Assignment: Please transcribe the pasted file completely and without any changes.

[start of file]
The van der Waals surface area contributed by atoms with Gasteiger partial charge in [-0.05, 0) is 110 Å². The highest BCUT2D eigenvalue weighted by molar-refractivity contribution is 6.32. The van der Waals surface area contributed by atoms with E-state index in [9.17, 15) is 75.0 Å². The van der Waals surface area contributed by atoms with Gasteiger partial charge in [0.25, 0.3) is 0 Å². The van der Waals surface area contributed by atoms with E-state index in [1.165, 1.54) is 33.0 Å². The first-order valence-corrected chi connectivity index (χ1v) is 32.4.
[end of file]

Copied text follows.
The van der Waals surface area contributed by atoms with Gasteiger partial charge in [-0.05, 0) is 110 Å². The highest BCUT2D eigenvalue weighted by molar-refractivity contribution is 6.32. The van der Waals surface area contributed by atoms with E-state index in [9.17, 15) is 75.0 Å². The van der Waals surface area contributed by atoms with Gasteiger partial charge in [0.25, 0.3) is 0 Å². The van der Waals surface area contributed by atoms with E-state index in [1.165, 1.54) is 33.0 Å². The first-order valence-corrected chi connectivity index (χ1v) is 32.4.